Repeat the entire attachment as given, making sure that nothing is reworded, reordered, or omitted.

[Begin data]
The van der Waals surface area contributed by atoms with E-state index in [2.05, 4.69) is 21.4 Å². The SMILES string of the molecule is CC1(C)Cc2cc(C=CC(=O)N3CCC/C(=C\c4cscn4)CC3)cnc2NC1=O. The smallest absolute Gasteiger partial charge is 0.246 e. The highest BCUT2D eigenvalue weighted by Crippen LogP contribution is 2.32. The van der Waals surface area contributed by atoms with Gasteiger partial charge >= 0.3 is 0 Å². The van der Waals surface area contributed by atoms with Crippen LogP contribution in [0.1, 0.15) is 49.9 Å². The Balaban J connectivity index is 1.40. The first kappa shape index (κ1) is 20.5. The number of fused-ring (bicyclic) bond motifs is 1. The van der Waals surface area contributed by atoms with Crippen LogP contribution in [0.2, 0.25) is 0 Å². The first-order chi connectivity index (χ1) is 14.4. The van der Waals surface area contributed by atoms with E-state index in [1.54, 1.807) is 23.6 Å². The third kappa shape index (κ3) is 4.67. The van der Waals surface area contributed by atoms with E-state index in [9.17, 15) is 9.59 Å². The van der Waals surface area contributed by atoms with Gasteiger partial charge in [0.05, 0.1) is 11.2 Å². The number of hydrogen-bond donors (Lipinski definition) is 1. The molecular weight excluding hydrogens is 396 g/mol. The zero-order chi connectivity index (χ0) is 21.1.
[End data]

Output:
The van der Waals surface area contributed by atoms with E-state index in [2.05, 4.69) is 21.4 Å². The SMILES string of the molecule is CC1(C)Cc2cc(C=CC(=O)N3CCC/C(=C\c4cscn4)CC3)cnc2NC1=O. The smallest absolute Gasteiger partial charge is 0.246 e. The highest BCUT2D eigenvalue weighted by Crippen LogP contribution is 2.32. The van der Waals surface area contributed by atoms with Gasteiger partial charge >= 0.3 is 0 Å². The van der Waals surface area contributed by atoms with Crippen LogP contribution in [0.1, 0.15) is 49.9 Å². The Balaban J connectivity index is 1.40. The first kappa shape index (κ1) is 20.5. The number of fused-ring (bicyclic) bond motifs is 1. The van der Waals surface area contributed by atoms with Crippen LogP contribution in [0.2, 0.25) is 0 Å². The first-order chi connectivity index (χ1) is 14.4. The van der Waals surface area contributed by atoms with E-state index in [1.54, 1.807) is 23.6 Å². The third kappa shape index (κ3) is 4.67. The van der Waals surface area contributed by atoms with E-state index in [9.17, 15) is 9.59 Å². The van der Waals surface area contributed by atoms with Gasteiger partial charge in [0.05, 0.1) is 11.2 Å². The number of hydrogen-bond donors (Lipinski definition) is 1. The molecular weight excluding hydrogens is 396 g/mol. The zero-order chi connectivity index (χ0) is 21.1.